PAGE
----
Working 9-5 when you’re feeling at your best can be hard, so when you’re pregnant it can be a real struggle. Here is some practical advice for juggling work and pregnancy.

Listen to Your Body

Remember that pregnancy is a natural biological part of our life once we mind ourselves, there’s no reason we can’t do it all. The main thing to remember is to listen to your body and take it at an easy pace. You are growing a human after all!

The early days

One of the biggest issues in the early days of pregnancy is fatigue and nausea. Try to get to bed early and skip those late-night TV shows. It won’t be forever and when the second trimester hits you will be full of boundless energy! A good tip is if you have anywhere to put your head down for even 15 minutes during the day for a power nap it can make a huge difference to your day! (a quiet office, your car etc.).

It’s also important to keep a balanced diet to avoid iron deficiency, so have regular leafy greens, beans and red meat if you can. Why not get your blood levels checked at a GP appointment if you have any concerns.

Managing the nausea

Eat little and often! If you wake feeling sick it seems like the worst idea in the world to eat but this is not the same as a tummy bug. Your hormones are changing and unfortunately, nausea is a side effect. An empty tummy won’t help so try to even have a few bites of dry toast. Ginger can really help, so have a stash of ginger biscuits or tea in your bag!

If you’re still working from home, managing nausea can help from the comfort of your own home but it can be hard in the office. Smells can be difficult so try to keep the windows open. If your colleagues are preparing food in the lunchroom, try to take your break a little before and head outside for some fresh air. A top tip is to have a spare toothbrush, toothpaste and washcloth in your bag in case you get sick at work.

Dealing with suspicion

If you are not ready to share your news with your colleagues, it is a good idea to still share some of your symptoms. They will notice you gagging and feeling tired so perhaps say “I haven’t been feeling great this week” or “I think I am coming down with something” That way you can get the sympathy and understanding (and you can also take a few sick days if you feel you really need them).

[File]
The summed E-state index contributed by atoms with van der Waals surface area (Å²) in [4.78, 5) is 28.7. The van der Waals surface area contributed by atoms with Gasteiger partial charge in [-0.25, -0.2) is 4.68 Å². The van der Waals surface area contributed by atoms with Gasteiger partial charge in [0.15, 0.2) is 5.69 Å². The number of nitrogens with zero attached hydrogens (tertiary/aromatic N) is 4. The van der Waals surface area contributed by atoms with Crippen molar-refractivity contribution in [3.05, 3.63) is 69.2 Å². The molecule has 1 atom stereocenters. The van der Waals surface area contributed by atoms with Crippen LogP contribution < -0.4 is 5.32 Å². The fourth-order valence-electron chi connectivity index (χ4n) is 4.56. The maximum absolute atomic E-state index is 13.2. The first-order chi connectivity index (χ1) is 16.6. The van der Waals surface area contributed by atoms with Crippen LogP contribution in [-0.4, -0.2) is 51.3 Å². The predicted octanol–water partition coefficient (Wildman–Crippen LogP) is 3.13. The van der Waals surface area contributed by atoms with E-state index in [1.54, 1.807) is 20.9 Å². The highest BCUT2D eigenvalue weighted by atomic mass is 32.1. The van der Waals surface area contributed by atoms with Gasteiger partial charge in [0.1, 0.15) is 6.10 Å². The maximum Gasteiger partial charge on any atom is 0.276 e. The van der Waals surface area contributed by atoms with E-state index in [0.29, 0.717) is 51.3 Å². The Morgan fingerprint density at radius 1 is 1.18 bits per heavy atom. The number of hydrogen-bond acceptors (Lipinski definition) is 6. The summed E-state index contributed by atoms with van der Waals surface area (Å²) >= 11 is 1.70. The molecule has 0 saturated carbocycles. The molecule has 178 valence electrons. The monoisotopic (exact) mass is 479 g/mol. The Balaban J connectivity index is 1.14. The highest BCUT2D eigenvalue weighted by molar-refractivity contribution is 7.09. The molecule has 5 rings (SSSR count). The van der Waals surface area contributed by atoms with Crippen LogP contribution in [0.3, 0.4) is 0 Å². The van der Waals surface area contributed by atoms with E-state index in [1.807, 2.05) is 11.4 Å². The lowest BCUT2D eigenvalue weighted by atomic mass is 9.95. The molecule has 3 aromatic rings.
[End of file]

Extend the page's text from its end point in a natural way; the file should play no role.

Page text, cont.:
If your job involves tasks that are unsafe during pregnancy, speak to your manager about changing your duties. Don’t be afraid to say you can’t do something - such as heavy lifting. If you are in a job where the risk to you and your pregnancy cannot be removed (or your employer cannot offer you an alternative position for the duration of your pregnancy) you are entitled to health and safety leave and can apply for Health and Safety Benefit, paid by the State until you can begin your Maternity Benefit (or it is safe for you to come back to work). For more information, you can contact the Health and Safety Authority or your local Citizens Information Service.

Handling the ups and downs

Being pregnant brings exhilarating highs, where you are feeling really good and super excited about meeting your baby. On these days get ahead of the workload if you can. Don’t leave yourself to the last minute with deadlines. There will also be days when it all seems too much and you don't want to get out of bed. On these days mind yourself and try to take it easier workwise (this may be where you have to let your line manager or employer know about your pregnancy so that is taken into account for any workplace performance review).

Get post-baby planning

Now is a good time to think about your plans for after maternity leave. If you would like to be considered for a flexible schedule, such as some days working from home or a 3-day week, then put together a proposal now. It can help you to enjoy your pregnancy, with a clear mindset if you have your post-baby plans in line.

When to go on maternity leave

There are many women who glide through pregnancy without any issues. Lots of women choose to work right up to the end of the third trimester. This of course is totally fine as long as you’re feeling well. If you have experienced any complications, such as high blood pressure or any threat of preterm labour, your care provider may recommend you finish up work a little earlier. At the end of the day, your health and the health of your baby has to be number one - the wheels of your workforce will keep turning without you, don’t worry!

Remember to enjoy your pregnancy

Take time each day to enjoy the lovely things about being pregnant. Watch how your body is changing, growing a whole new human. Enjoy some online baby shopping or plan the baby nursery but don’t forget to treat yourself too!

If you can take an evening or two out each week to do pregnancy yoga or mindfulness it can help you to really “be” with your baby and focus on this amazing time. Remember to attend good antenatal education (an independent class is always a good idea too).


Don’t forget, health insurance can help in pregnancy! Maternity cover is a feature on all plans, regardless of gender. However, some plans offer very limited benefits so if maternity cover so it is important to have a detailed discussion with your insurer or provider. Cornmarket is here to help; we know health insurance inside & out and can talk you through the best plans for maternity cover.


The information contained in this article is from Source, Irish life Health, 2020. Cornmarket cannot be held responsible for content contained on external websites.